Monday, February 25, 2008

Archives, Saints, Heresy & Apologia in the Church

It seemed much easier to get beatification bestowed than to capture a coveted open invitation into the depths of the Vatican's secret archives. This is a universal church that took 400 hundred years to agree Galileo was right in his support of Copernicus's reasoning that the earth moved around the sun, final formal recognition of proven fact came in in 1992. The Vatican's magnificent art archives and extensive museum artifacts are legendary. Vault archives remained shrouded in lore, mystery and secrecy. The former Holy Office records from a few centuries past outline the terror visited upon the French Huguenots, among assorted others, opened to allow a very few select scholars to review certain archived material in 1998. Now History of the Inquisition is available to the lay person in the form of a museum exhibition. But hurry, like cereal coupons and sainthood, this limited visit offer ends 16 March, 2008. The Vatican museum and the Archives are next door one another in Vatican City. (Some may recognize the Museum's stairway)

The Holy Office "wanted total control," said Monsignor show's curators and on the staff of the Congregation for the Doctrine of the Faith, Alejandro Cifres, previously known as the Holy Office.

The Holy Office relied on reports from Dominicans, Franciscans and lay people, he said, and the Church had a "network" of monitors.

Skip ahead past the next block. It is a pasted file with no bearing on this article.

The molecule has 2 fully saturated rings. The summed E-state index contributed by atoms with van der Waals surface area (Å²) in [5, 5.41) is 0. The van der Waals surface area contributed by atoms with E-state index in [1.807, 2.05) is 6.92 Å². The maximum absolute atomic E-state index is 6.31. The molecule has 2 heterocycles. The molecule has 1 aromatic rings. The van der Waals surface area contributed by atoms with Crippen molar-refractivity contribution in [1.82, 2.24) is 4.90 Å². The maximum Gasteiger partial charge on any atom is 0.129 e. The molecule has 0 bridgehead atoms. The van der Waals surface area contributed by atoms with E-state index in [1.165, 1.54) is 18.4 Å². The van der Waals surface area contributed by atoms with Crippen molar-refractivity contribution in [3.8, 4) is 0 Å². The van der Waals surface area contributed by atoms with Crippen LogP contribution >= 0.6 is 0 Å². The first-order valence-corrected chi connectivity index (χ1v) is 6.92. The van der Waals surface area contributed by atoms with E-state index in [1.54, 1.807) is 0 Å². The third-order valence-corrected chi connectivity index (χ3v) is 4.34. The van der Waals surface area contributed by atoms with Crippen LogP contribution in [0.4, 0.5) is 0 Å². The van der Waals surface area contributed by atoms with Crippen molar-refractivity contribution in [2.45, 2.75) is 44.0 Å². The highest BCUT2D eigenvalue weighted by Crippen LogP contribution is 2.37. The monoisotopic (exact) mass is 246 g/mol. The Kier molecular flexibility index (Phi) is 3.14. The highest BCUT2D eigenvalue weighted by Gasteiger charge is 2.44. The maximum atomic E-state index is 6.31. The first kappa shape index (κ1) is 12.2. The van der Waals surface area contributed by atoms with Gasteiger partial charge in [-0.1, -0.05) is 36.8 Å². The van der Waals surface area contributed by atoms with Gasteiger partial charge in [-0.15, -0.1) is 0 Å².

Napoleon's forces carted off bundles of documents from the Holy Office.

After his fall in the early 1800s, the French government wanted to return the material but the cost of transport was too high, Cifres said, and the order went out from Rome to burn many of the files. (AP Photos)

Sins of the church involving torture and persecution are absent in these documents and may have been burned at the stake. There are heresy trial records and more recent archives are under assault. The Roman Curia runs the Holy See's bureaucracy. One fly landed in the Saints R Us in a Century Department's anointing ointment as a direct result of a pope's silence/prudence during the Holocaust. There are strident calls that the march to sainthood for Pius XII be stopped in its turtle swift tracks until the church opens its World War II archives.

Last May, the Vatican's saint-making department voted in favor of a decree recognizing Pius's "heroic virtues," a major hurdle in a long process toward sainthood that began in 1967.

"Some people talk about problems that in reality don't exist, I believe. Many say: 'It's not going forward because he is famous for his silence in condemning Nazism, that he didn't condemn Nazism," he said.

"This is not historically accurate. Instead of silence, I would speak of 'prudence'. There was not silence."

The Vatican maintains Pius did not speak out more forcefully against the Holocaust because he was afraid of provoking Nazi reprisals and worsening the fate of Catholics and Jews.

Ongoing quests continue to gain fuller access to the Vatican's records on a number of topics.

Dava Sobel brought Galileo back into the modern mind with a ringing authenticity in Galileo's Daughter: A Historical Memoir of Science, Faith, and Love as the letters reach back to us between father and beloved daughter.

1 comment:

Dan ~ said...

This seems relevant: The historical society I work for, Western Reserve Historical Society ( ), is hosting the Vatican Splendors exhibit coming this summer. Rare treasures will be coming to a very small selection of cities in the world. WRHS is lucky enough to have earned a spot on the list.